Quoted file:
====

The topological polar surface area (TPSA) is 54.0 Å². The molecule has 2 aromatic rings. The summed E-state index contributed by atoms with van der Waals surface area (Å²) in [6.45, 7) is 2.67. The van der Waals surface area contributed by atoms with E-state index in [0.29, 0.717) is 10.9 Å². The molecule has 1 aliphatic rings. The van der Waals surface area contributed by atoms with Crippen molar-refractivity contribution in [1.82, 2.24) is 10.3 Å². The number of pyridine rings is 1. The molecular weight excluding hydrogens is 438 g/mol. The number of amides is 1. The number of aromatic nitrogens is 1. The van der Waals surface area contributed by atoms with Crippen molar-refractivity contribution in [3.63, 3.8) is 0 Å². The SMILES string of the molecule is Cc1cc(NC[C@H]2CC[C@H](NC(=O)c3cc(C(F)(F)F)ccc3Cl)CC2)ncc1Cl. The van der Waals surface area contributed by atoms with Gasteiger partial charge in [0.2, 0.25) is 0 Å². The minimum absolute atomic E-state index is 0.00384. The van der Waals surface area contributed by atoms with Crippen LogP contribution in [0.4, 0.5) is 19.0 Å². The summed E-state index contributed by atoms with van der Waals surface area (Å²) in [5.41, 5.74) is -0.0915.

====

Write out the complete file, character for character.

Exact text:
The topological polar surface area (TPSA) is 54.0 Å². The molecule has 2 aromatic rings. The summed E-state index contributed by atoms with van der Waals surface area (Å²) in [6.45, 7) is 2.67. The van der Waals surface area contributed by atoms with E-state index in [0.29, 0.717) is 10.9 Å². The molecule has 1 aliphatic rings. The van der Waals surface area contributed by atoms with Crippen molar-refractivity contribution in [1.82, 2.24) is 10.3 Å². The number of pyridine rings is 1. The molecular weight excluding hydrogens is 438 g/mol. The number of amides is 1. The number of aromatic nitrogens is 1. The van der Waals surface area contributed by atoms with Crippen molar-refractivity contribution in [3.63, 3.8) is 0 Å². The SMILES string of the molecule is Cc1cc(NC[C@H]2CC[C@H](NC(=O)c3cc(C(F)(F)F)ccc3Cl)CC2)ncc1Cl. The van der Waals surface area contributed by atoms with Gasteiger partial charge in [0.2, 0.25) is 0 Å². The minimum absolute atomic E-state index is 0.00384. The van der Waals surface area contributed by atoms with Crippen LogP contribution in [0.4, 0.5) is 19.0 Å². The summed E-state index contributed by atoms with van der Waals surface area (Å²) in [5.41, 5.74) is -0.0915.